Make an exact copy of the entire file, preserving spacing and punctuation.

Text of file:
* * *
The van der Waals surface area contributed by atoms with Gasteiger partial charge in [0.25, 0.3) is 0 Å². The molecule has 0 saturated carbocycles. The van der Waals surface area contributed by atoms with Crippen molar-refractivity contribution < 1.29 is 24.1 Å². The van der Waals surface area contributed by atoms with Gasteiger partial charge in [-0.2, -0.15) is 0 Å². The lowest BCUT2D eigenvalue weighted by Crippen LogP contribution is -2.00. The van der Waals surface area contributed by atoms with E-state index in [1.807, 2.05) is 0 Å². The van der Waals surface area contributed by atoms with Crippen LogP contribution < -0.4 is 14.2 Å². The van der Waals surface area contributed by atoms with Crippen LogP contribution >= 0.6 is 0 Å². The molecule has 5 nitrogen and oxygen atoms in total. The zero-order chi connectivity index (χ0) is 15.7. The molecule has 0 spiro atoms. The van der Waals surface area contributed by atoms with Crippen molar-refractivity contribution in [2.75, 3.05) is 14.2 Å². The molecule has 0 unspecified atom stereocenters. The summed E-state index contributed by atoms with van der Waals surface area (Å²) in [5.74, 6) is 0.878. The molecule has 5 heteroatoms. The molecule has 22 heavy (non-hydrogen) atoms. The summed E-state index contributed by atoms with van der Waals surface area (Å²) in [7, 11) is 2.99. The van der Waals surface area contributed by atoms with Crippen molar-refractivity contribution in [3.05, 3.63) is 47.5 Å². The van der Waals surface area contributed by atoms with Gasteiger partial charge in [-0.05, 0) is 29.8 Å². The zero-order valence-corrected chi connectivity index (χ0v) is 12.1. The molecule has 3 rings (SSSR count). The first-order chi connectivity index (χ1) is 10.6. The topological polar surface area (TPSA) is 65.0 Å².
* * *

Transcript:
The van der Waals surface area contributed by atoms with Gasteiger partial charge in [0.25, 0.3) is 0 Å². The molecule has 0 saturated carbocycles. The van der Waals surface area contributed by atoms with Crippen molar-refractivity contribution < 1.29 is 24.1 Å². The van der Waals surface area contributed by atoms with Gasteiger partial charge in [-0.2, -0.15) is 0 Å². The lowest BCUT2D eigenvalue weighted by Crippen LogP contribution is -2.00. The van der Waals surface area contributed by atoms with E-state index in [1.807, 2.05) is 0 Å². The van der Waals surface area contributed by atoms with Crippen LogP contribution < -0.4 is 14.2 Å². The van der Waals surface area contributed by atoms with Crippen LogP contribution >= 0.6 is 0 Å². The molecule has 5 nitrogen and oxygen atoms in total. The zero-order chi connectivity index (χ0) is 15.7. The molecule has 0 spiro atoms. The van der Waals surface area contributed by atoms with Crippen molar-refractivity contribution in [2.75, 3.05) is 14.2 Å². The molecule has 0 unspecified atom stereocenters. The summed E-state index contributed by atoms with van der Waals surface area (Å²) in [5.74, 6) is 0.878. The molecule has 5 heteroatoms. The molecule has 22 heavy (non-hydrogen) atoms. The summed E-state index contributed by atoms with van der Waals surface area (Å²) in [7, 11) is 2.99. The van der Waals surface area contributed by atoms with Crippen molar-refractivity contribution in [3.05, 3.63) is 47.5 Å². The van der Waals surface area contributed by atoms with Gasteiger partial charge in [-0.05, 0) is 29.8 Å². The zero-order valence-corrected chi connectivity index (χ0v) is 12.1. The molecule has 3 rings (SSSR count). The first-order chi connectivity index (χ1) is 10.6. The topological polar surface area (TPSA) is 65.0 Å².